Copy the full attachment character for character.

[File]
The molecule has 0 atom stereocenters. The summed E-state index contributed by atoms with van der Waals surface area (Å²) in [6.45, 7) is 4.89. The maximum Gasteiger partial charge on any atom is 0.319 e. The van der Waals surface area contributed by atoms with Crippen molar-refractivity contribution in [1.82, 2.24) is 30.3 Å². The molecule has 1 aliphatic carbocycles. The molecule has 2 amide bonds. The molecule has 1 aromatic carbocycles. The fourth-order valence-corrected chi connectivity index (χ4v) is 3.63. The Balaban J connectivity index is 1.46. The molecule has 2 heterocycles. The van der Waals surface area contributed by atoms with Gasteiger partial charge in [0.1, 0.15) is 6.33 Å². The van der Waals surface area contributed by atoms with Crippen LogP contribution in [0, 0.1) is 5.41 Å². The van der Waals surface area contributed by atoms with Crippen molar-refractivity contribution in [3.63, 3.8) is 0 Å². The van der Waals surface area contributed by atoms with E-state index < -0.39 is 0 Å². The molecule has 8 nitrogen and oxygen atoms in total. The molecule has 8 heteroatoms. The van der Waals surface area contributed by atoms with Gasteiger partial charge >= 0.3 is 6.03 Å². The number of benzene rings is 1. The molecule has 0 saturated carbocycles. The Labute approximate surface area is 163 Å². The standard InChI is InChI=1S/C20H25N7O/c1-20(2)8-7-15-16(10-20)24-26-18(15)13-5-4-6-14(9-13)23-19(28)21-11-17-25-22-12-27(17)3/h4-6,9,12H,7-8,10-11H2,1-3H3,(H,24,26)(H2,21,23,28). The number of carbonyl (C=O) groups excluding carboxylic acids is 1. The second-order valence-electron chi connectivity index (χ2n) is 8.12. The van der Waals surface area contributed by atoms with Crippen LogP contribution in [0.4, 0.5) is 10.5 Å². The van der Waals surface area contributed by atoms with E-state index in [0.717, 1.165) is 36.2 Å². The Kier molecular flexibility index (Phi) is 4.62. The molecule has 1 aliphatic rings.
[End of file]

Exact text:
The molecule has 0 atom stereocenters. The summed E-state index contributed by atoms with van der Waals surface area (Å²) in [6.45, 7) is 4.89. The maximum Gasteiger partial charge on any atom is 0.319 e. The van der Waals surface area contributed by atoms with Crippen molar-refractivity contribution in [1.82, 2.24) is 30.3 Å². The molecule has 1 aliphatic carbocycles. The molecule has 2 amide bonds. The molecule has 1 aromatic carbocycles. The fourth-order valence-corrected chi connectivity index (χ4v) is 3.63. The Balaban J connectivity index is 1.46. The molecule has 2 heterocycles. The van der Waals surface area contributed by atoms with Gasteiger partial charge in [0.1, 0.15) is 6.33 Å². The van der Waals surface area contributed by atoms with Crippen LogP contribution in [0, 0.1) is 5.41 Å². The van der Waals surface area contributed by atoms with Crippen molar-refractivity contribution in [3.63, 3.8) is 0 Å². The van der Waals surface area contributed by atoms with E-state index < -0.39 is 0 Å². The molecule has 8 nitrogen and oxygen atoms in total. The molecule has 8 heteroatoms. The van der Waals surface area contributed by atoms with Gasteiger partial charge >= 0.3 is 6.03 Å². The number of benzene rings is 1. The molecule has 0 saturated carbocycles. The Labute approximate surface area is 163 Å². The standard InChI is InChI=1S/C20H25N7O/c1-20(2)8-7-15-16(10-20)24-26-18(15)13-5-4-6-14(9-13)23-19(28)21-11-17-25-22-12-27(17)3/h4-6,9,12H,7-8,10-11H2,1-3H3,(H,24,26)(H2,21,23,28). The number of carbonyl (C=O) groups excluding carboxylic acids is 1. The second-order valence-electron chi connectivity index (χ2n) is 8.12. The van der Waals surface area contributed by atoms with Crippen LogP contribution in [0.4, 0.5) is 10.5 Å². The van der Waals surface area contributed by atoms with E-state index in [0.717, 1.165) is 36.2 Å². The Kier molecular flexibility index (Phi) is 4.62. The molecule has 1 aliphatic rings.